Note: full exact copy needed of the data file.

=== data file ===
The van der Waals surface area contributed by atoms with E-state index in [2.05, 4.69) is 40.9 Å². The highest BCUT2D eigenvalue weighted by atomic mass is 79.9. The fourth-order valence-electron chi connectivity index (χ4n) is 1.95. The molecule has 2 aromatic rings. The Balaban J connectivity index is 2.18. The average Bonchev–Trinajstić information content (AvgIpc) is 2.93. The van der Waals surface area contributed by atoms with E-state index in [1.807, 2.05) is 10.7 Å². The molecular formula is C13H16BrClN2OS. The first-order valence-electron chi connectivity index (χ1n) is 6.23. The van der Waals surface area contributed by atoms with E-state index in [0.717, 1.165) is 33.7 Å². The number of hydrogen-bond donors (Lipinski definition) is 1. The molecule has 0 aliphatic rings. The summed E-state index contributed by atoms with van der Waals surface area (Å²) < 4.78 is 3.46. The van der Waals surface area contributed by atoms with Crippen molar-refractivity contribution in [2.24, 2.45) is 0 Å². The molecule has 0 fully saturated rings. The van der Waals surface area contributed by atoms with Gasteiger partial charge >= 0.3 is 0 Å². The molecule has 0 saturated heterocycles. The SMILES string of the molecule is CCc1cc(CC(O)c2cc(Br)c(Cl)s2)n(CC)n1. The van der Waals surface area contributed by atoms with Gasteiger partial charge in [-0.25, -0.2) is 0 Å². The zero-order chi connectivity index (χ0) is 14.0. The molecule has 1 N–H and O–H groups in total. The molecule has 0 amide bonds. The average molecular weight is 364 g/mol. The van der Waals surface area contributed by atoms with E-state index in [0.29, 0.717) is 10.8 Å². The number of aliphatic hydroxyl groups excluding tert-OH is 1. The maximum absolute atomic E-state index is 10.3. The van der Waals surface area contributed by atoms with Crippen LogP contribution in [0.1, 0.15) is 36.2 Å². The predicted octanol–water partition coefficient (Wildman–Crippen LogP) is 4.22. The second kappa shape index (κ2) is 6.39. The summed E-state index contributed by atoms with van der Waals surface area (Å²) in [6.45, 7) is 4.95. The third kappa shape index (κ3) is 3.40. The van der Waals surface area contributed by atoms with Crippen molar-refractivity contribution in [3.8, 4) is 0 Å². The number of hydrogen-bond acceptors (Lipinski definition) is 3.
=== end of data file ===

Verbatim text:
The van der Waals surface area contributed by atoms with E-state index in [2.05, 4.69) is 40.9 Å². The highest BCUT2D eigenvalue weighted by atomic mass is 79.9. The fourth-order valence-electron chi connectivity index (χ4n) is 1.95. The molecule has 2 aromatic rings. The Balaban J connectivity index is 2.18. The average Bonchev–Trinajstić information content (AvgIpc) is 2.93. The van der Waals surface area contributed by atoms with E-state index in [1.807, 2.05) is 10.7 Å². The molecular formula is C13H16BrClN2OS. The first-order valence-electron chi connectivity index (χ1n) is 6.23. The van der Waals surface area contributed by atoms with E-state index in [0.717, 1.165) is 33.7 Å². The number of hydrogen-bond donors (Lipinski definition) is 1. The molecule has 0 aliphatic rings. The summed E-state index contributed by atoms with van der Waals surface area (Å²) < 4.78 is 3.46. The van der Waals surface area contributed by atoms with Crippen molar-refractivity contribution in [2.24, 2.45) is 0 Å². The molecule has 0 fully saturated rings. The van der Waals surface area contributed by atoms with Gasteiger partial charge >= 0.3 is 0 Å². The molecule has 0 saturated heterocycles. The SMILES string of the molecule is CCc1cc(CC(O)c2cc(Br)c(Cl)s2)n(CC)n1. The van der Waals surface area contributed by atoms with Gasteiger partial charge in [-0.25, -0.2) is 0 Å². The zero-order chi connectivity index (χ0) is 14.0. The molecule has 1 N–H and O–H groups in total. The molecule has 0 amide bonds. The average molecular weight is 364 g/mol. The van der Waals surface area contributed by atoms with E-state index in [0.29, 0.717) is 10.8 Å². The number of aliphatic hydroxyl groups excluding tert-OH is 1. The maximum absolute atomic E-state index is 10.3. The van der Waals surface area contributed by atoms with Crippen LogP contribution in [0.1, 0.15) is 36.2 Å². The predicted octanol–water partition coefficient (Wildman–Crippen LogP) is 4.22. The second kappa shape index (κ2) is 6.39. The summed E-state index contributed by atoms with van der Waals surface area (Å²) in [6.45, 7) is 4.95. The third kappa shape index (κ3) is 3.40. The van der Waals surface area contributed by atoms with Crippen molar-refractivity contribution in [3.8, 4) is 0 Å². The number of hydrogen-bond acceptors (Lipinski definition) is 3.